Not only on the level of the EU and the Schengen Area, but also within internal affairs, Germany's migration policies are characterized by xenophobic laws that only apply for refugees and asylum-seekers. People seeking asylum in Germany are denied the right to choose their place of residence by being forced to reside in special asylum seeker housing – called ‘the Lagers’ by refugee and antiracist activists. Often these reception centres are located in isolated areas with few facilities accessible by foot and insufficient access to public transport. During the procedure for granting the right of asylum, which can take many years in some cases, refugees are not only bound to ‘the Lager’ as their place of residence, but are also not allowed to leave the administrative district without a special permission that is rarely granted.

This discriminatory practice creates borders that are invisible for most of the society, as the only ones they apply to are asylum seekers. Therefore the sole crossing over to another administrative district is considered a crime against the Residence Obligation Law (Residenzpflicht) that is only committable by refugees seeking asylum in Germany.

Even though these obviously xenophobic laws are criticized by human rights advocates, refugees and anti-racist/antifascist left-wing groups, they still exist since their implementation in 1982, with the awareness of the majority of the population concerning these circumstances being shockingly low.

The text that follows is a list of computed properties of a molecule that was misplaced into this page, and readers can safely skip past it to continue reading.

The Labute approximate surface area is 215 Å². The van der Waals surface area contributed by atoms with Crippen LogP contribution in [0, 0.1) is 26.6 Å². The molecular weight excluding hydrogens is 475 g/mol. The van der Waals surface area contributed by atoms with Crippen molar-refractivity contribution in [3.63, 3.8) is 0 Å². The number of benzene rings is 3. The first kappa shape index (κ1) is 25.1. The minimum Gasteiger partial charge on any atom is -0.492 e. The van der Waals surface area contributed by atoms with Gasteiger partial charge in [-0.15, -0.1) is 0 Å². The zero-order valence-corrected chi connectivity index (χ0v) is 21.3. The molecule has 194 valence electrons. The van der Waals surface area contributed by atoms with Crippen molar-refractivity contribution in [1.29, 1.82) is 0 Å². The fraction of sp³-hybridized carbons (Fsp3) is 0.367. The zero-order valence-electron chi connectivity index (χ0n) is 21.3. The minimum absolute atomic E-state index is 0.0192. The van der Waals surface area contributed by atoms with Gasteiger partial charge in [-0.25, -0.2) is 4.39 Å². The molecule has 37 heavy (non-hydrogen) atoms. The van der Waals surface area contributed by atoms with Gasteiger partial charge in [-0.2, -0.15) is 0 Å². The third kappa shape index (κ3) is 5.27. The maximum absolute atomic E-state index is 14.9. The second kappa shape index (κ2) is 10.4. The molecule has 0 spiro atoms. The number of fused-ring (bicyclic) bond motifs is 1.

The last time the Residenzpflicht was fundamentally questioned on a legislative level was last year, when the national parliament debated its abolition, which was rejected by a majority in the parliament. After all, the protests against and the questioning of the Residenzpflicht led to the easing of it in some of the federal states, but the internal logic of the special laws for refugees is still characterized by discrimination and denial of fundamental rights. Concerning the denial of free choice of place of residency, the organizing committee of the conference ‘Refugees have a Voice’ (March 2011) states that, ‘although individual or specific situation in Lagers are different all over Germany, the situations of every refugee boils down to (...) [a"> concept of isolation, exclusion and total control of those seen as unwanted in this society. The values of the so called unwanted guests are identified with being accommodated in Lagers located either at the edge of the community or in the middle of nowhere, striped off all rights to privacy and choice, restricted from exercising the right to move freely and availability of limited medical attention, just to name a few among other repressive mechanisms.’ [ii">

Furthermore, asylum- seekers in Germany cannot access the labour market unless they have been waiting for a reply to their first instance application for more than a year. In the meantime, they are entitled to benefits mainly given in the form of vouchers. These are insufficient for asylum-seekers to sustain themselves and vouchers can only be used in certain, sometimes expensive, shops (a similar system is used in the UK where asylum seekers are given the ‘Azure’ card). [iii">

Even though these special laws are subject of various local protests and criticism since their implementation, last year’s uprising of a refugees protests in many parts of the country seems to be a great step forward in terms of self-articulation, self-determination and public acknowledgement.